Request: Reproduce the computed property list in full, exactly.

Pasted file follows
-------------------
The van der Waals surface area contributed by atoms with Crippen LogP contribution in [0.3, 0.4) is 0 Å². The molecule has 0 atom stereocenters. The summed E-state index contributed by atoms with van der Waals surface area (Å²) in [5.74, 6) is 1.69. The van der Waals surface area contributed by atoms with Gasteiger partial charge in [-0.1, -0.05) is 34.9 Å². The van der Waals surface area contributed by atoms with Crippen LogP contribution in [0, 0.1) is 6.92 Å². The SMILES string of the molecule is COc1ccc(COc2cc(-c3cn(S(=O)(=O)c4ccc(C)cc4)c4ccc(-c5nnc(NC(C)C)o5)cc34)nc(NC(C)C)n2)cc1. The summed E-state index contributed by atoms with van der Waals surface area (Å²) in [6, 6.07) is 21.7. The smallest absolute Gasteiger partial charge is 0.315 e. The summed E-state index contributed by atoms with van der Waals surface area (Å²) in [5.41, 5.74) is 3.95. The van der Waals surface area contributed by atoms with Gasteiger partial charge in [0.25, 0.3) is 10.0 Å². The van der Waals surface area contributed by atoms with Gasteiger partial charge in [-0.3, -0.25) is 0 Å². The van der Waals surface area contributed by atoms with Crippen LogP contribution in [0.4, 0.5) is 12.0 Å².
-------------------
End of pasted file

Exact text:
The van der Waals surface area contributed by atoms with Crippen LogP contribution in [0.3, 0.4) is 0 Å². The molecule has 0 atom stereocenters. The summed E-state index contributed by atoms with van der Waals surface area (Å²) in [5.74, 6) is 1.69. The van der Waals surface area contributed by atoms with Gasteiger partial charge in [-0.1, -0.05) is 34.9 Å². The van der Waals surface area contributed by atoms with Crippen LogP contribution in [0, 0.1) is 6.92 Å². The SMILES string of the molecule is COc1ccc(COc2cc(-c3cn(S(=O)(=O)c4ccc(C)cc4)c4ccc(-c5nnc(NC(C)C)o5)cc34)nc(NC(C)C)n2)cc1. The summed E-state index contributed by atoms with van der Waals surface area (Å²) in [6, 6.07) is 21.7. The smallest absolute Gasteiger partial charge is 0.315 e. The summed E-state index contributed by atoms with van der Waals surface area (Å²) in [5.41, 5.74) is 3.95. The van der Waals surface area contributed by atoms with Gasteiger partial charge in [0.25, 0.3) is 10.0 Å². The van der Waals surface area contributed by atoms with Gasteiger partial charge in [-0.3, -0.25) is 0 Å². The van der Waals surface area contributed by atoms with Crippen LogP contribution in [0.4, 0.5) is 12.0 Å².